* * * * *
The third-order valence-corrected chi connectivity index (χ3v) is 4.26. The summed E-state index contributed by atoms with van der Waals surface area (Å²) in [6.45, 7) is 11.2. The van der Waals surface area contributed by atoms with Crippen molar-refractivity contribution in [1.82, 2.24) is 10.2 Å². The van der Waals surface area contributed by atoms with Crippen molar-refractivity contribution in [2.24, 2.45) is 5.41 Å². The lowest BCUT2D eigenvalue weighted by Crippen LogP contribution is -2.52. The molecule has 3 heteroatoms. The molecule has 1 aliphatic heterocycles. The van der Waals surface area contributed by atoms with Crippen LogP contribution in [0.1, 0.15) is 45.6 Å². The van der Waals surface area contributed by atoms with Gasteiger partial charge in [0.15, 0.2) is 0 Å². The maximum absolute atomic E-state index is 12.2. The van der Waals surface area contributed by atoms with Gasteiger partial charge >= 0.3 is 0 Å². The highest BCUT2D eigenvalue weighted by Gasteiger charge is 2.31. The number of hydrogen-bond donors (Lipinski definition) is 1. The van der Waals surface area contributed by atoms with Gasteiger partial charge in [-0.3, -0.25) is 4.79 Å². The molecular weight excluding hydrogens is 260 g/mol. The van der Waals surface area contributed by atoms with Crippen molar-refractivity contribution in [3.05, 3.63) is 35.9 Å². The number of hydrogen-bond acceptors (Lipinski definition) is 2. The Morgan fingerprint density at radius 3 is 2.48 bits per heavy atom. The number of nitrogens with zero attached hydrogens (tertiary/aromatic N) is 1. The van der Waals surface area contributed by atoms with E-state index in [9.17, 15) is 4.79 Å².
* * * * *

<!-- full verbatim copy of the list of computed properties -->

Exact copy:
The third-order valence-corrected chi connectivity index (χ3v) is 4.26. The summed E-state index contributed by atoms with van der Waals surface area (Å²) in [6.45, 7) is 11.2. The van der Waals surface area contributed by atoms with Crippen molar-refractivity contribution in [1.82, 2.24) is 10.2 Å². The van der Waals surface area contributed by atoms with Crippen molar-refractivity contribution in [2.24, 2.45) is 5.41 Å². The lowest BCUT2D eigenvalue weighted by Crippen LogP contribution is -2.52. The molecule has 3 heteroatoms. The molecule has 1 aliphatic heterocycles. The van der Waals surface area contributed by atoms with Crippen LogP contribution in [0.1, 0.15) is 45.6 Å². The van der Waals surface area contributed by atoms with Gasteiger partial charge in [0.15, 0.2) is 0 Å². The maximum absolute atomic E-state index is 12.2. The van der Waals surface area contributed by atoms with Gasteiger partial charge >= 0.3 is 0 Å². The highest BCUT2D eigenvalue weighted by Gasteiger charge is 2.31. The number of hydrogen-bond donors (Lipinski definition) is 1. The van der Waals surface area contributed by atoms with Gasteiger partial charge in [-0.3, -0.25) is 4.79 Å². The molecular weight excluding hydrogens is 260 g/mol. The van der Waals surface area contributed by atoms with Crippen molar-refractivity contribution in [3.05, 3.63) is 35.9 Å². The number of hydrogen-bond acceptors (Lipinski definition) is 2. The Morgan fingerprint density at radius 3 is 2.48 bits per heavy atom. The number of nitrogens with zero attached hydrogens (tertiary/aromatic N) is 1. The van der Waals surface area contributed by atoms with E-state index in [9.17, 15) is 4.79 Å².